Inhibition of growth and aflatoxin biosynthesis of Aspergillus flavus by extracts of some Egyptian plants

Authors


A.-L.E. Mahmoud, Botany Department, Faculty of Science, Assiut University, Assiut 71516, Egypt.

Abstract

The effect of five different concentrations (2, 4, 6, 8 and 10 mg ml−1) of an aqueous extracts of Lupinus albus, Ammi visnaga and Xanthium pungens were tested on growth and aflatoxin production by Aspergillus flavus in a chemically defined medium. All the plants inhibited mycelial growth and aflatoxin formation. The inhibitory effect was proportional with the applied concentration. Growth and aflatoxin production appeared to be correlated processes. The nature of the plant extract also affected the ratio of B1 to B2, and there was no correlation between the inhibition of aflatoxins or growth of the fungus and the resultant B1: B2 ratio.

Introduction

Aflatoxins are a group of hepatocarinogenic secondary metabolites produced by Aspergillus flavus Link ex. Fries and A. parasiticus Spear ( Bennet & Christensen 1983). These have been reported to contaminate a variety of foods and feeds ( Bilgrami 1984; Mahmoud 1993).

Plant-produced compounds are of interest as a source of safer or more effective substitutes for synthetically produced antimicrobial agents. Some of the natural products, such as cinnamon and clove oil ( Bullerman et al. 1977 ), phenols ( Singh 1983), some spices ( Sahay & Ranjan 1990; Hasan & Mahmoud 1993) and many essential oils ( Mahmoud 1994), have been reported as effective inhibitors of fungal growth and aflatoxin production.

The extracts of several wild and medicinal plants have also been tested against aflatoxin-producing fungi ( Bilgrami et al. 1980 ). Although hundreds of plant species have been tested for antimicrobial properties ( Sharma et al. 1979 ; Ross et al. 1980 ; Masood & Ranjan 1991; Heisey & Gorham 1992; Prasad et al. 1994 ; Arora & Ohlan 1997), the vast majority have not yet been adequately evaluated ( Balandrin et al. 1985 ).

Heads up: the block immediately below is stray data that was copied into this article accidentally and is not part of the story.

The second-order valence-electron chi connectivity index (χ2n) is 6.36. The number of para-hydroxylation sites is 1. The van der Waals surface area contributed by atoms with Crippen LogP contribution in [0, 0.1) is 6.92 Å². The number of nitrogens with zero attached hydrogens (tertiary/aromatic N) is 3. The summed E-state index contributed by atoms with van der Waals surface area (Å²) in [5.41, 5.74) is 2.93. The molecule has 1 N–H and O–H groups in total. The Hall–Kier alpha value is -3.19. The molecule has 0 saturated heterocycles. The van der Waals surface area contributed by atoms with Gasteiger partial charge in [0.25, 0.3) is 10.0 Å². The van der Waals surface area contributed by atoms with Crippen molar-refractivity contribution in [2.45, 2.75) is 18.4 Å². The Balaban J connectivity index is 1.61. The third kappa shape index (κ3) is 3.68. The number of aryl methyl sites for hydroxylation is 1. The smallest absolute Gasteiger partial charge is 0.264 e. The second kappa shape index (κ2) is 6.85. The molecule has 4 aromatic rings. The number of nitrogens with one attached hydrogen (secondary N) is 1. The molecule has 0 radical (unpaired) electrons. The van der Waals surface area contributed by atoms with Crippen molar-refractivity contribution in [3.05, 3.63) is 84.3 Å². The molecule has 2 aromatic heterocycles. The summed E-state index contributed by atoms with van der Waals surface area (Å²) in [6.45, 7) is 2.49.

The present study was initiated with 15 plant species collected from the Aswan mountains and Botanical Garden of Aswan, Upper Egypt. After preliminary screening, 3 plants were finally selected for a detailed study and the fungitoxic role of their aqueous extracts against aflatoxigenic strain of A. flavus is discussed.

MATERIALS and METHODS

Plant extract preparation

Three plants, viz. Ammi visnaga (Umbelliferae), Lupinus albus (Leguminosae), and Xanthium pungens (Compositae) were collected from the Aswan mountains and Botanical Garden of Aswan, Upper Egypt. Leaves of each plant were thoroughly washed with 2% aqueous sodium hypochloride solution and sterile distilled water. An aqueous extract was prepared by blending 20 g of plant part in 100 ml sterile distilled water. The filtrate was used as the test extract.

Mould and media

A toxigenic strain of A. flavus isolated from poultry feeds ( Mahmoud 1993) was used in this study. This mould was maintained on slopes of Czapek Dox agar. Growth and aflatoxin production were studied in the defined medium of Reddy et al. (1971) . The medium, 50 ml in each 250 ml Erlenmeyer flask, was sterilized by autoclaving at 121 °C for 15 min. The aqueous extracts were prepared with different strengths of 2, 4, 6, 8 and 10 mg ml−1. 2 ml extracts of each strength were added separately to each flask and were replaced by 2 ml of sterile distilled water in case of control. Each flask was inoculated with 0·5 ml spore suspension (Ca 106 spores. ml−1), prepared from 7 d old culture of the toxigenic strain and incubated as stationary cultures at 28 + 1 °C. Three replicates were prepared for each treatment.

Growth and aflatoxin production